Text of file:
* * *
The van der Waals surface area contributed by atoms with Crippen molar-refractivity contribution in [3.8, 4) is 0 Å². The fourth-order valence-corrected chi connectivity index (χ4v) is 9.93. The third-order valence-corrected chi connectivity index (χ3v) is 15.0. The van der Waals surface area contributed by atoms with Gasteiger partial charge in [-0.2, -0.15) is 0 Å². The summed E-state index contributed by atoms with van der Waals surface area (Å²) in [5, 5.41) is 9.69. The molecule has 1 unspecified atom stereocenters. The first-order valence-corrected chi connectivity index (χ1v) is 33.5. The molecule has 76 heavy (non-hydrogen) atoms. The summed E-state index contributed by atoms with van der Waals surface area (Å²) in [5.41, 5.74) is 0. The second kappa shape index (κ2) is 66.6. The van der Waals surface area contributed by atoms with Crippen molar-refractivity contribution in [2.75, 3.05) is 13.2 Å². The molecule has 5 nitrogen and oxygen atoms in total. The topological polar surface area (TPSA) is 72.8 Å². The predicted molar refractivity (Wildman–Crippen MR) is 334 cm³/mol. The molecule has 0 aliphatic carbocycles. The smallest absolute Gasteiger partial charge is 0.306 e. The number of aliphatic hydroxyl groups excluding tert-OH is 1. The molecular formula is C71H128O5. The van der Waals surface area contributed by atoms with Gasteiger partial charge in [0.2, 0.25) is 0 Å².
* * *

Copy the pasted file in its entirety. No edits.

The van der Waals surface area contributed by atoms with Crippen molar-refractivity contribution in [3.8, 4) is 0 Å². The fourth-order valence-corrected chi connectivity index (χ4v) is 9.93. The third-order valence-corrected chi connectivity index (χ3v) is 15.0. The van der Waals surface area contributed by atoms with Gasteiger partial charge in [-0.2, -0.15) is 0 Å². The summed E-state index contributed by atoms with van der Waals surface area (Å²) in [5, 5.41) is 9.69. The molecule has 1 unspecified atom stereocenters. The first-order valence-corrected chi connectivity index (χ1v) is 33.5. The molecule has 76 heavy (non-hydrogen) atoms. The summed E-state index contributed by atoms with van der Waals surface area (Å²) in [5.41, 5.74) is 0. The second kappa shape index (κ2) is 66.6. The van der Waals surface area contributed by atoms with Crippen molar-refractivity contribution in [2.75, 3.05) is 13.2 Å². The molecule has 5 nitrogen and oxygen atoms in total. The topological polar surface area (TPSA) is 72.8 Å². The predicted molar refractivity (Wildman–Crippen MR) is 334 cm³/mol. The molecule has 0 aliphatic carbocycles. The smallest absolute Gasteiger partial charge is 0.306 e. The number of aliphatic hydroxyl groups excluding tert-OH is 1. The molecular formula is C71H128O5. The van der Waals surface area contributed by atoms with Gasteiger partial charge in [0.2, 0.25) is 0 Å².